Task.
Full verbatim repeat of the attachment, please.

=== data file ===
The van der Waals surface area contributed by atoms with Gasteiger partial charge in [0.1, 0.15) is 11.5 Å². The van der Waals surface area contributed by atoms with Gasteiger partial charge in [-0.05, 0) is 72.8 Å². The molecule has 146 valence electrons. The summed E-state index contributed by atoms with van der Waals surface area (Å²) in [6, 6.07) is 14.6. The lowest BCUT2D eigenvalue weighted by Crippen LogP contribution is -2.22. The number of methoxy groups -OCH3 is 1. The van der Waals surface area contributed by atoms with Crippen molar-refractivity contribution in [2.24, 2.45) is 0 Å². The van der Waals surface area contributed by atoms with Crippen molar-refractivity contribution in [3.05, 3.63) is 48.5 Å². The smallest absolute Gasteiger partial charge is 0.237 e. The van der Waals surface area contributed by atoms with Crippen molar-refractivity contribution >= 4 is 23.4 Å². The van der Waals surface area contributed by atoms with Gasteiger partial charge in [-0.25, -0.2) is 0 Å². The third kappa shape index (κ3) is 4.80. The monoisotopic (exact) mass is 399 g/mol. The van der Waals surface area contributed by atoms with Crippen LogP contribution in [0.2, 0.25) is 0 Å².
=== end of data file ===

The van der Waals surface area contributed by atoms with Gasteiger partial charge in [0.1, 0.15) is 11.5 Å². The van der Waals surface area contributed by atoms with Gasteiger partial charge in [-0.05, 0) is 72.8 Å². The molecule has 146 valence electrons. The summed E-state index contributed by atoms with van der Waals surface area (Å²) in [6, 6.07) is 14.6. The lowest BCUT2D eigenvalue weighted by Crippen LogP contribution is -2.22. The number of methoxy groups -OCH3 is 1. The van der Waals surface area contributed by atoms with Crippen molar-refractivity contribution in [2.24, 2.45) is 0 Å². The van der Waals surface area contributed by atoms with Crippen molar-refractivity contribution in [3.05, 3.63) is 48.5 Å². The smallest absolute Gasteiger partial charge is 0.237 e. The van der Waals surface area contributed by atoms with Crippen molar-refractivity contribution >= 4 is 23.4 Å². The van der Waals surface area contributed by atoms with Gasteiger partial charge in [-0.25, -0.2) is 0 Å². The third kappa shape index (κ3) is 4.80. The monoisotopic (exact) mass is 399 g/mol. The van der Waals surface area contributed by atoms with Crippen LogP contribution in [0.2, 0.25) is 0 Å².